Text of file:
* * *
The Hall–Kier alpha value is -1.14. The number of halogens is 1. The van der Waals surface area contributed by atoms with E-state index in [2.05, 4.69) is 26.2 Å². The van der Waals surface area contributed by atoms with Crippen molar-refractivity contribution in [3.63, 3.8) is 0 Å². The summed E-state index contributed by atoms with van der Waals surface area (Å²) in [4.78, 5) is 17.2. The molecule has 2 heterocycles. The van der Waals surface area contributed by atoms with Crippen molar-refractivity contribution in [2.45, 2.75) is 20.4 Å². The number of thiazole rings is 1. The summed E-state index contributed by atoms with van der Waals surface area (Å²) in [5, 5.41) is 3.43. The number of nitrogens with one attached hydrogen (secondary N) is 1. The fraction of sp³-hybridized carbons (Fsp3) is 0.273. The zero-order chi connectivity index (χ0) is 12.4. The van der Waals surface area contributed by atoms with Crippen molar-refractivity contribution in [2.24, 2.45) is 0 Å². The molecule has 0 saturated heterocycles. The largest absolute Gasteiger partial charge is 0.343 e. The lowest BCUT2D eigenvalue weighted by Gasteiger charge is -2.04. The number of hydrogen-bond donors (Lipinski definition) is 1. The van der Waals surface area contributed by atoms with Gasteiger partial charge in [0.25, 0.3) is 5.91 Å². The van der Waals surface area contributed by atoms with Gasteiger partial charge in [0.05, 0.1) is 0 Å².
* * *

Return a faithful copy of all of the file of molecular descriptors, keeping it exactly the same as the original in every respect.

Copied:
The Hall–Kier alpha value is -1.14. The number of halogens is 1. The van der Waals surface area contributed by atoms with E-state index in [2.05, 4.69) is 26.2 Å². The van der Waals surface area contributed by atoms with Crippen molar-refractivity contribution in [3.63, 3.8) is 0 Å². The summed E-state index contributed by atoms with van der Waals surface area (Å²) in [4.78, 5) is 17.2. The molecule has 2 heterocycles. The van der Waals surface area contributed by atoms with Crippen molar-refractivity contribution in [2.45, 2.75) is 20.4 Å². The number of thiazole rings is 1. The summed E-state index contributed by atoms with van der Waals surface area (Å²) in [5, 5.41) is 3.43. The number of nitrogens with one attached hydrogen (secondary N) is 1. The fraction of sp³-hybridized carbons (Fsp3) is 0.273. The zero-order chi connectivity index (χ0) is 12.4. The van der Waals surface area contributed by atoms with Crippen molar-refractivity contribution in [2.24, 2.45) is 0 Å². The molecule has 0 saturated heterocycles. The largest absolute Gasteiger partial charge is 0.343 e. The lowest BCUT2D eigenvalue weighted by Gasteiger charge is -2.04. The number of hydrogen-bond donors (Lipinski definition) is 1. The van der Waals surface area contributed by atoms with Gasteiger partial charge in [0.25, 0.3) is 5.91 Å². The van der Waals surface area contributed by atoms with Gasteiger partial charge in [0.05, 0.1) is 0 Å².